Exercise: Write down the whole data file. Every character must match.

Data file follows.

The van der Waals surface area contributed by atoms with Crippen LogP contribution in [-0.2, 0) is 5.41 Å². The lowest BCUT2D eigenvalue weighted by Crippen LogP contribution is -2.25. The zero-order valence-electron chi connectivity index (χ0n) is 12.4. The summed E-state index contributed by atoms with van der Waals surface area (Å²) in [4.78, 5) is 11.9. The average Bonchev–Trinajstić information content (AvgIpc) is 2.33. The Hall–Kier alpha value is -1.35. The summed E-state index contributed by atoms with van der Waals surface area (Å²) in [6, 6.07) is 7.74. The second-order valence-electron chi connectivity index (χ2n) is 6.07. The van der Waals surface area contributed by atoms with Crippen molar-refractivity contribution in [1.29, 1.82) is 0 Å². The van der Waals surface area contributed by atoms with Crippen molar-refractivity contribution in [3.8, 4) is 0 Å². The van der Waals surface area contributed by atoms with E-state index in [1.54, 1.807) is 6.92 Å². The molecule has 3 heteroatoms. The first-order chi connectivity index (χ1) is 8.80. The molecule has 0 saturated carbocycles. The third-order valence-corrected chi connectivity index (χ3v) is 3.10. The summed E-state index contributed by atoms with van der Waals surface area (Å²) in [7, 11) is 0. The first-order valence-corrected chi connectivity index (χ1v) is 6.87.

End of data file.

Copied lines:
The van der Waals surface area contributed by atoms with Crippen LogP contribution in [-0.2, 0) is 5.41 Å². The lowest BCUT2D eigenvalue weighted by Crippen LogP contribution is -2.25. The zero-order valence-electron chi connectivity index (χ0n) is 12.4. The summed E-state index contributed by atoms with van der Waals surface area (Å²) in [4.78, 5) is 11.9. The average Bonchev–Trinajstić information content (AvgIpc) is 2.33. The Hall–Kier alpha value is -1.35. The summed E-state index contributed by atoms with van der Waals surface area (Å²) in [6, 6.07) is 7.74. The second-order valence-electron chi connectivity index (χ2n) is 6.07. The van der Waals surface area contributed by atoms with Crippen molar-refractivity contribution in [1.29, 1.82) is 0 Å². The van der Waals surface area contributed by atoms with Crippen molar-refractivity contribution in [3.8, 4) is 0 Å². The van der Waals surface area contributed by atoms with E-state index in [1.54, 1.807) is 6.92 Å². The molecule has 3 heteroatoms. The first-order chi connectivity index (χ1) is 8.80. The molecule has 0 saturated carbocycles. The third-order valence-corrected chi connectivity index (χ3v) is 3.10. The summed E-state index contributed by atoms with van der Waals surface area (Å²) in [7, 11) is 0. The first-order valence-corrected chi connectivity index (χ1v) is 6.87.